Note: Read more in this revealing Reuters article. For more along these lines, see concise summaries of deeply revealing news articles on coronavirus vaccines and Big Pharma profiteering from reliable major media sources.
The Pacific Gas and Electric Company (PG&E) has diverted over $100 million from safety and maintenance programs to executive compensation at the same time it has caused an average of more than one fire a day for the past six years killing over 100 people. PG&E is the largest privately held public utility in the United States. A new research report shows that 91% of PG&E stocks are held by huge international investment management firms, including BlackRock and Vanguard Group. PG&E is an ideal investment for global capital management firms with monopoly control over five million households paying $16 billion for gas and electric in California. Between 2006 and the end of 2017, PG&E made $13.5 billion in net profits. Over those years, they paid nearly $10 billion in dividends to shareholders, but found little money to maintain safety on their electricity lines. A 2013 Liberty Consulting report showed that 60% of PG&E’s power lines were at risk of failure due to obsolete equipment and 75% of the lines lacked in-line grounding. Between 2008 and 2015, the CPUC found PG&E late on thousands of repair violations. A 2012 report further revealed that PG&E illegally diverted $100 million from safety to executive compensation and bonuses over a 15-year period. In November, 2018, the PG&E caused Camp fire burned 153,336 acres, killing 86 people, and destroying 18,804 homes, business, and structures. PG&E has caused some $50 billion in damages from massive fires started by their failed power lines.
Note: For more along these lines, see concise summaries of deeply revealing news articles on corporate corruption from reliable major media sources.
400 of America’s largest corporations paid an average federal tax rate of about 11 percent on their profits last year, roughly half the official rate established under President Trump’s 2017 tax law. The 2017 tax law lowered the U.S. corporate tax rate from 35 percent to 21 percent, but in practice large companies often pay far less than that because of deductions, tax breaks and other loopholes. In the first year of the law, the amount corporations paid in federal taxes on their incomes — their “effective rate” — was 11.3 percent on average ... according to a report by the Institute on Taxation and Economic Policy. From 2008 to 2015, under the previous tax code, the corporations’ effective rate was about 21 percent. The report also found that 91 corporations in the Fortune 500, many worth billions of dollars, paid no federal taxes last year. The findings come amid an explosion in the federal deficit, which this year rose to almost $1 trillion. Corporate tax revenue fell markedly during the first year of the tax law, from about $300 billion in 2017 to $204 billion in 2018. “When drafting the tax law, lawmakers could have eliminated special breaks and loopholes in the corporate tax to offset the cost of reducing the statutory rate,” the report says. “Instead, the new law introduced many new breaks and loopholes, though it eliminated some old ones.” The 91 profitable Fortune 500 corporations that paid no federal tax in 2018 earned a combined $101 billion last year. As a group, their effective federal tax rate was -5.9 percent.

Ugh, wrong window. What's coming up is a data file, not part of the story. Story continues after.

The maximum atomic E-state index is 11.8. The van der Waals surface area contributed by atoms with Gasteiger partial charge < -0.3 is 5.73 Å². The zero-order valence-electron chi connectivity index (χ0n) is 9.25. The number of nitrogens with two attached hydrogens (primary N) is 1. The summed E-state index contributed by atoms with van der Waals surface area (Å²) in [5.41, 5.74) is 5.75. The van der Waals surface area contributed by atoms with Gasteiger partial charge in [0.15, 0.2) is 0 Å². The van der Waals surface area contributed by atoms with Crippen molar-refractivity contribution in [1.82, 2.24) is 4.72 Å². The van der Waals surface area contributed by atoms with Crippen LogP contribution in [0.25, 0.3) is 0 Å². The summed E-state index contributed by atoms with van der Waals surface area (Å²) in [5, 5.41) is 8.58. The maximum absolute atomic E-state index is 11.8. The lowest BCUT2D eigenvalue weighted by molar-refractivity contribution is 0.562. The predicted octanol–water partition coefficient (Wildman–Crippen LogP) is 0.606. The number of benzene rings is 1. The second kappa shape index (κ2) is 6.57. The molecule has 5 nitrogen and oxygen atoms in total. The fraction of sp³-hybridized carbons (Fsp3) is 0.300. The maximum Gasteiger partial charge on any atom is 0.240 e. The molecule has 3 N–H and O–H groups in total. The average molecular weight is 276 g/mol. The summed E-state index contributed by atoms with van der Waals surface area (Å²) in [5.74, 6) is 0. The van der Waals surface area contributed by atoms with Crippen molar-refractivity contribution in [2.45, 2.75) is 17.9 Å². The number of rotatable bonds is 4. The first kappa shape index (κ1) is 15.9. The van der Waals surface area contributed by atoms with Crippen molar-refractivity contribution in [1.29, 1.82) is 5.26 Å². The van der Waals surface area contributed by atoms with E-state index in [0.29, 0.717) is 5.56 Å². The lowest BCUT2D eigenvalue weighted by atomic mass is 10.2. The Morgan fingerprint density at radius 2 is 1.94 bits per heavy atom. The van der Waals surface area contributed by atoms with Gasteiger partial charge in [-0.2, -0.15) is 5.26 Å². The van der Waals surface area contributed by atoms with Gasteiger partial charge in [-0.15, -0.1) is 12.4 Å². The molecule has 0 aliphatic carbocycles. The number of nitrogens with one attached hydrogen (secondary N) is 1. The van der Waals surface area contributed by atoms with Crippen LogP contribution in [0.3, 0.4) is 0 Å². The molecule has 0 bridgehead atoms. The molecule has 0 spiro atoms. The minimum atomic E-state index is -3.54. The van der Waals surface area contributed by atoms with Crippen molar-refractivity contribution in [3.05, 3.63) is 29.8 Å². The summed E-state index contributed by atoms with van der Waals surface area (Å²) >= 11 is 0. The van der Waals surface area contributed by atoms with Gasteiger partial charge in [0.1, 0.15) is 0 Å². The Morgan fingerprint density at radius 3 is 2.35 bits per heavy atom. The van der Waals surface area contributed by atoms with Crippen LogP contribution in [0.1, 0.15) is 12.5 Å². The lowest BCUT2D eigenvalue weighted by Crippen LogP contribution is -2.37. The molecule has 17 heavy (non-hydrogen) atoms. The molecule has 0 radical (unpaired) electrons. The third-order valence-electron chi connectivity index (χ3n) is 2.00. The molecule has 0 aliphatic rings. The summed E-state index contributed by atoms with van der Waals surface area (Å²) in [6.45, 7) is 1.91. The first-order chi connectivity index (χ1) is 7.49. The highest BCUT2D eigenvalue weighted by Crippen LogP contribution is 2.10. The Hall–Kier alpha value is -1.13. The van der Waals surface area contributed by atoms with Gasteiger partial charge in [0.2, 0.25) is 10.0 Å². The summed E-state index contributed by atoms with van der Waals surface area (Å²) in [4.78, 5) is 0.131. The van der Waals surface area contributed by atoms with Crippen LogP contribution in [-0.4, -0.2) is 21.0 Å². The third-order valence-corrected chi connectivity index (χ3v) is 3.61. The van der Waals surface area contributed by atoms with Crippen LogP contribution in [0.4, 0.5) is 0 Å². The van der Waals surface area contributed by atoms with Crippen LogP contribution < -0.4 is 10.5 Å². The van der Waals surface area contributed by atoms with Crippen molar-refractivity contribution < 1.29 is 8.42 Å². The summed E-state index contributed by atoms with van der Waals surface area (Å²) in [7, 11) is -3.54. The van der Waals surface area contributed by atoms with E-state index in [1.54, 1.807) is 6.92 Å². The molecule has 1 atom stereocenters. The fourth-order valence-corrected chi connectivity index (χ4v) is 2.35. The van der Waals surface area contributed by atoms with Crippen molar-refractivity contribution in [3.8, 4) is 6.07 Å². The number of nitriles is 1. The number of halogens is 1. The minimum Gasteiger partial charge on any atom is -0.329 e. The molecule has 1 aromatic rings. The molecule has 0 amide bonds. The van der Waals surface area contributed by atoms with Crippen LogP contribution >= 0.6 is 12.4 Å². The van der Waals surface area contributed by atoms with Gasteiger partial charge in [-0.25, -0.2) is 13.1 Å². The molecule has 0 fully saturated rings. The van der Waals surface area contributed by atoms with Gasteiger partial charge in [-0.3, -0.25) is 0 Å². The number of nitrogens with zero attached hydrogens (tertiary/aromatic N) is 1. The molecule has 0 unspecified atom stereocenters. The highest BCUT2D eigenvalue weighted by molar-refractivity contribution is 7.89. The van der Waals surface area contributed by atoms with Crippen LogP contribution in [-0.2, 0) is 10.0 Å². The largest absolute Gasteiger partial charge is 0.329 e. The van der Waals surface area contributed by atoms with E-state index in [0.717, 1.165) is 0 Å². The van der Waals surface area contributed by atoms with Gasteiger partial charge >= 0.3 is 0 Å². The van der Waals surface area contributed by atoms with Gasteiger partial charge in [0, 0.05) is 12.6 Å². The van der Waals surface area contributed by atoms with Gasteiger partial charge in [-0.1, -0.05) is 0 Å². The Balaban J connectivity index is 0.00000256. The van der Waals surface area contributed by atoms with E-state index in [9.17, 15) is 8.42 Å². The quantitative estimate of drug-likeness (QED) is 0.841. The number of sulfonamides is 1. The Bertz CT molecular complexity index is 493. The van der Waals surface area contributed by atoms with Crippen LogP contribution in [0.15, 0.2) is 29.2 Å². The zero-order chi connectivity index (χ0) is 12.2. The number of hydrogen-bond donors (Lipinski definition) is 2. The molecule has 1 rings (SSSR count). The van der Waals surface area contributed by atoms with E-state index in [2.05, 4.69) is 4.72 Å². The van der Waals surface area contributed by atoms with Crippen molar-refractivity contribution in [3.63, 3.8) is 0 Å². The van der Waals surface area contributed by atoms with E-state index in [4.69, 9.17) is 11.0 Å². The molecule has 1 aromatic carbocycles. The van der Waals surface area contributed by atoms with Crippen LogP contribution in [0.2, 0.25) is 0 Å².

Note: How is it that 91 of the biggest corporations in the U.S. get away with paying no taxes? For more along these lines, see concise summaries of deeply revealing news articles on government corruption from reliable major media sources.
Pharmaceutical companies are under the spotlight with congressional hearings on the cost of drug prices and allegations of the industry’s role in the opioid crisis. Dr. Raeford Brown, a pediatric anesthesia specialist ... and chair of the Food and Drug Administration (FDA) Committee on Analgesics and Anesthetics, has been openly critical of big pharma and the lack of proper oversight from the FDA. Despite many politicians, particularly declared presidential candidates, beginning to speak out against big pharma, Brown does not think that anything will come out of it “because Congress is owned by pharma.” “The pharmaceutical industry pours millions of dollars into the legislative branch every single year,” he [said]. “In 2016, they put $100 million into the elections. That’s a ton of money.” OpenSecrets, a website operated by the nonpartisan Center for Responsive Politics, tracks money in U.S. politics. It ranked the top 20 members of the House and the Senate that have received the most campaign contributions from the pharmaceutical and health products industry. Kevin McCarthy, now the House minority leader after midterms, received ... a total of $380,350 in campaign contributions, with a large sum coming from pharma companies. “Congress is supposed to have oversight for the FDA,” Brown said. “If the FDA isn’t going to hold pharma accountable, and Congress is getting paid to not hold pharma accountable, then it really doesn’t matter who the president is because it’s really about Congress.”